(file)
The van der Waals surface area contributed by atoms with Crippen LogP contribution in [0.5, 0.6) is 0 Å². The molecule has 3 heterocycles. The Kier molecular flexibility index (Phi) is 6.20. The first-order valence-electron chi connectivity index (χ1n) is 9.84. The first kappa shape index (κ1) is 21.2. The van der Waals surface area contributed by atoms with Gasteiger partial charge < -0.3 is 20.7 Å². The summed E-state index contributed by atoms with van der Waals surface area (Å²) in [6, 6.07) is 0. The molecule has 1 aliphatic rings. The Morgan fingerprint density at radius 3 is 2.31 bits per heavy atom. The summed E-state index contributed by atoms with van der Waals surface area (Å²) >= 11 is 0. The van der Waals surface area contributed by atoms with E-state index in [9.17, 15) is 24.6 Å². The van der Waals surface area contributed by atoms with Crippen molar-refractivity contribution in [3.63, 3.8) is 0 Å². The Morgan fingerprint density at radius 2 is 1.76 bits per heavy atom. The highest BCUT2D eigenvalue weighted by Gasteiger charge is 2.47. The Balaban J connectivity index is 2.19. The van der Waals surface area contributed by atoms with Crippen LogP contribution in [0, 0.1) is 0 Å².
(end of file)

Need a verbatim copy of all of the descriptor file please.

The van der Waals surface area contributed by atoms with Crippen LogP contribution in [0.5, 0.6) is 0 Å². The molecule has 3 heterocycles. The Kier molecular flexibility index (Phi) is 6.20. The first-order valence-electron chi connectivity index (χ1n) is 9.84. The first kappa shape index (κ1) is 21.2. The van der Waals surface area contributed by atoms with Gasteiger partial charge < -0.3 is 20.7 Å². The summed E-state index contributed by atoms with van der Waals surface area (Å²) in [6, 6.07) is 0. The molecule has 1 aliphatic rings. The Morgan fingerprint density at radius 3 is 2.31 bits per heavy atom. The summed E-state index contributed by atoms with van der Waals surface area (Å²) >= 11 is 0. The van der Waals surface area contributed by atoms with E-state index in [9.17, 15) is 24.6 Å². The van der Waals surface area contributed by atoms with Crippen molar-refractivity contribution in [3.63, 3.8) is 0 Å². The Morgan fingerprint density at radius 2 is 1.76 bits per heavy atom. The highest BCUT2D eigenvalue weighted by Gasteiger charge is 2.47. The Balaban J connectivity index is 2.19. The van der Waals surface area contributed by atoms with Crippen LogP contribution in [0, 0.1) is 0 Å².